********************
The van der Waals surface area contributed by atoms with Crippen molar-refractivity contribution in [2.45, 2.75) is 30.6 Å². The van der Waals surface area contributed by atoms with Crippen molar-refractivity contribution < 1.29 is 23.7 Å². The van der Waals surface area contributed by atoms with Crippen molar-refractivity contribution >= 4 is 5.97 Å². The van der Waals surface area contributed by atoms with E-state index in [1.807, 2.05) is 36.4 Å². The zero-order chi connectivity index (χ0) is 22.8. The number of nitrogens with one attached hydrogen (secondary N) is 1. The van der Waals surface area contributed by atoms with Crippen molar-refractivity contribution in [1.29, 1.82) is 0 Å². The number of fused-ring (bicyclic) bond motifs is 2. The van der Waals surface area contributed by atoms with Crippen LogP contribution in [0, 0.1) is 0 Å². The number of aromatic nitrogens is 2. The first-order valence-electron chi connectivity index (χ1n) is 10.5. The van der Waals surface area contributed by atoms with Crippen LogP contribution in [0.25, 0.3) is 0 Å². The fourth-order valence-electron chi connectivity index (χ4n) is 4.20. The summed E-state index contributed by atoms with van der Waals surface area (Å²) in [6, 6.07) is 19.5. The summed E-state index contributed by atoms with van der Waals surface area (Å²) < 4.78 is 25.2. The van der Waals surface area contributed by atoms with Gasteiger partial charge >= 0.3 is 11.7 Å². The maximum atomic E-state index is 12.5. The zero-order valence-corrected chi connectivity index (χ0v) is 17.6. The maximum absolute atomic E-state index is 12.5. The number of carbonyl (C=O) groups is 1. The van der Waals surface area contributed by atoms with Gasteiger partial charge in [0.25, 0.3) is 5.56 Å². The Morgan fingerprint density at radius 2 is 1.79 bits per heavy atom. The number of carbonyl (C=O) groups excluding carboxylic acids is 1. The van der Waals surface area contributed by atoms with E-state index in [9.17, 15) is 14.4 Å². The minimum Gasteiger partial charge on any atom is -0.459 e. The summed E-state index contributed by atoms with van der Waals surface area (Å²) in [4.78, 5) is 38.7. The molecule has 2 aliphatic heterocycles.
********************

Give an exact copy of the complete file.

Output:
The van der Waals surface area contributed by atoms with Crippen molar-refractivity contribution in [2.45, 2.75) is 30.6 Å². The van der Waals surface area contributed by atoms with Crippen molar-refractivity contribution < 1.29 is 23.7 Å². The van der Waals surface area contributed by atoms with Crippen molar-refractivity contribution >= 4 is 5.97 Å². The van der Waals surface area contributed by atoms with E-state index in [1.807, 2.05) is 36.4 Å². The zero-order chi connectivity index (χ0) is 22.8. The number of nitrogens with one attached hydrogen (secondary N) is 1. The van der Waals surface area contributed by atoms with Crippen molar-refractivity contribution in [1.29, 1.82) is 0 Å². The number of fused-ring (bicyclic) bond motifs is 2. The van der Waals surface area contributed by atoms with Crippen LogP contribution in [0, 0.1) is 0 Å². The number of aromatic nitrogens is 2. The first-order valence-electron chi connectivity index (χ1n) is 10.5. The van der Waals surface area contributed by atoms with Crippen LogP contribution in [0.25, 0.3) is 0 Å². The fourth-order valence-electron chi connectivity index (χ4n) is 4.20. The summed E-state index contributed by atoms with van der Waals surface area (Å²) in [6, 6.07) is 19.5. The summed E-state index contributed by atoms with van der Waals surface area (Å²) < 4.78 is 25.2. The van der Waals surface area contributed by atoms with Gasteiger partial charge >= 0.3 is 11.7 Å². The maximum atomic E-state index is 12.5. The zero-order valence-corrected chi connectivity index (χ0v) is 17.6. The maximum absolute atomic E-state index is 12.5. The number of carbonyl (C=O) groups is 1. The van der Waals surface area contributed by atoms with Gasteiger partial charge in [0.25, 0.3) is 5.56 Å². The Morgan fingerprint density at radius 2 is 1.79 bits per heavy atom. The number of carbonyl (C=O) groups excluding carboxylic acids is 1. The van der Waals surface area contributed by atoms with E-state index in [9.17, 15) is 14.4 Å². The minimum Gasteiger partial charge on any atom is -0.459 e. The summed E-state index contributed by atoms with van der Waals surface area (Å²) in [4.78, 5) is 38.7. The molecule has 2 aliphatic heterocycles.